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The topic of preparing powdered milk formula for children may seem normal and easy, but there are many criteria that must be taken into account in this matter and certain steps that must be followed to give the child good and proper nutrition.
Be careful not to buy or use expired infant formula
Before preparing milk, wash hands well with soap and water, and make sure that bottles, teats, caps and rings are sterilized before using them for the first time. For example, the bottle and its accessories can be boiled in water for five minutes, or placed in a steam sterilization bag in the microwave, or use a self-contained electric steam sterilizer.
The bottle and its accessories usually do not need to be sterilized after their first use. But it can be sufficient to wash it with hot water and soap. A dishwasher can also be used.
But if your baby is less than 3 months old, premature or has a weakened immune system, feeding supplies may need to be sterilized regularly.
Any type of clean water, such as tap water or bottled water, can be used to prepare powdered milk.
It is also important to consider the amount of fluoride in the water used to prepare your baby’s formula.
Exposure to fluoride during infancy helps prevent tooth decay. However, periodically mixing concentrated or powdered liquid formula with fluoridated water can increase the risk of faint white marks or streaks on a child’s teeth (fluorosis) if these formulas are your child’s main food source.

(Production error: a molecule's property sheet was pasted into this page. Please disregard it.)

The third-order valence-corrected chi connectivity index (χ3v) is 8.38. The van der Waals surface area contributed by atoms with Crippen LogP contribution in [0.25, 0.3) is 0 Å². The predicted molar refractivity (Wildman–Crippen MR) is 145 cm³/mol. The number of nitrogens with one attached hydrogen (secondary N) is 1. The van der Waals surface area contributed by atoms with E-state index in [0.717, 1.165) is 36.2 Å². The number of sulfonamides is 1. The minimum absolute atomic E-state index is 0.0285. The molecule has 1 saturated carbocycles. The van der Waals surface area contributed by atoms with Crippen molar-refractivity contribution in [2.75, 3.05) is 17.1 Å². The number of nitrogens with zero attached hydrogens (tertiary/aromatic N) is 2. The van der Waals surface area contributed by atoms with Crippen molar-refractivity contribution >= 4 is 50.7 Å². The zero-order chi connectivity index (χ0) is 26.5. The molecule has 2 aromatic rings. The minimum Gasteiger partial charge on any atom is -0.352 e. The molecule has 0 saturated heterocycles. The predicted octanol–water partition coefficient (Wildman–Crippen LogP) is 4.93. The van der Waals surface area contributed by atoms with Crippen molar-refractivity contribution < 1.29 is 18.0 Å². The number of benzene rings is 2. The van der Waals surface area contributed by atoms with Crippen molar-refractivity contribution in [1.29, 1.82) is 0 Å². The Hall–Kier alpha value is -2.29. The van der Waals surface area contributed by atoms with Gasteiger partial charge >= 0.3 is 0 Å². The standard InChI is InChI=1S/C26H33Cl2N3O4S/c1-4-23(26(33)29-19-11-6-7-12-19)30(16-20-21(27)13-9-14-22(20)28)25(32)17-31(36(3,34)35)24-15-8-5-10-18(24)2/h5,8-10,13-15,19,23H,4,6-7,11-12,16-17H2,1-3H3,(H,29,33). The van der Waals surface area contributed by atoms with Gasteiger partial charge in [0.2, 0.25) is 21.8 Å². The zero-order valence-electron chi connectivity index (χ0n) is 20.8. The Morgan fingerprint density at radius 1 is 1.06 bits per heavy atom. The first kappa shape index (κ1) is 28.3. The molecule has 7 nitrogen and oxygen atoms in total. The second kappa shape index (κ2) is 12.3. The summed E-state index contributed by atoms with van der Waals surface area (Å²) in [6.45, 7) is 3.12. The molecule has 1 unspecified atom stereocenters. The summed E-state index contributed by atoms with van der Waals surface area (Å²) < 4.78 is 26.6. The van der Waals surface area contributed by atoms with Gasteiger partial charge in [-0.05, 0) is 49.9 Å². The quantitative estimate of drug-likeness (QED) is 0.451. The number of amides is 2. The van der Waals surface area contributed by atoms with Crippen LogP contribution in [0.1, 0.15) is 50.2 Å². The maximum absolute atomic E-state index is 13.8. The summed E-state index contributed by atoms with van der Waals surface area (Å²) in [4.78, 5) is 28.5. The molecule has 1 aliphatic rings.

If you are concerned about fluorosis, turn to off-the-shelf formulas that contain a low amount of fluoride, or alternate the use of fluoridated tap water and low-fluoride bottled water such as purified, demineralized, deionized or distilled water to make your milk powder formula.
It’s okay to give your baby room-temperature or even cold formula milk. If your baby prefers warm formula, put the filled feeding bottle in a bowl of warm water and let it sit for a few minutes, or warm the bottle under running water. The formula should be lukewarm, not hot.
Feeding bottles should not be heated in the microwave, as formula milk may heat up unevenly, and hot spots can form that can burn your baby’s mouth.
If it has been more than an hour since the start of the feeding, discard the remaining milk at the end of each feeding.
And don’t put a feeding bottle in the fridge once you’ve finished feeding your baby from it, because bacteria stuck on the bottle nipple from your baby’s mouth can still multiply inside the fridge.
Discard any leftover formula that has been in the refrigerator for more than 48 hours.
If you are preparing several bottles of formula, liquid concentrate or powder, at once.
Discard any ready-made bottle of formula that has been in the refrigerator for more than 24 hours.
And if you’re not sure if the contents of the container or bottle of formula are safe, throw it away.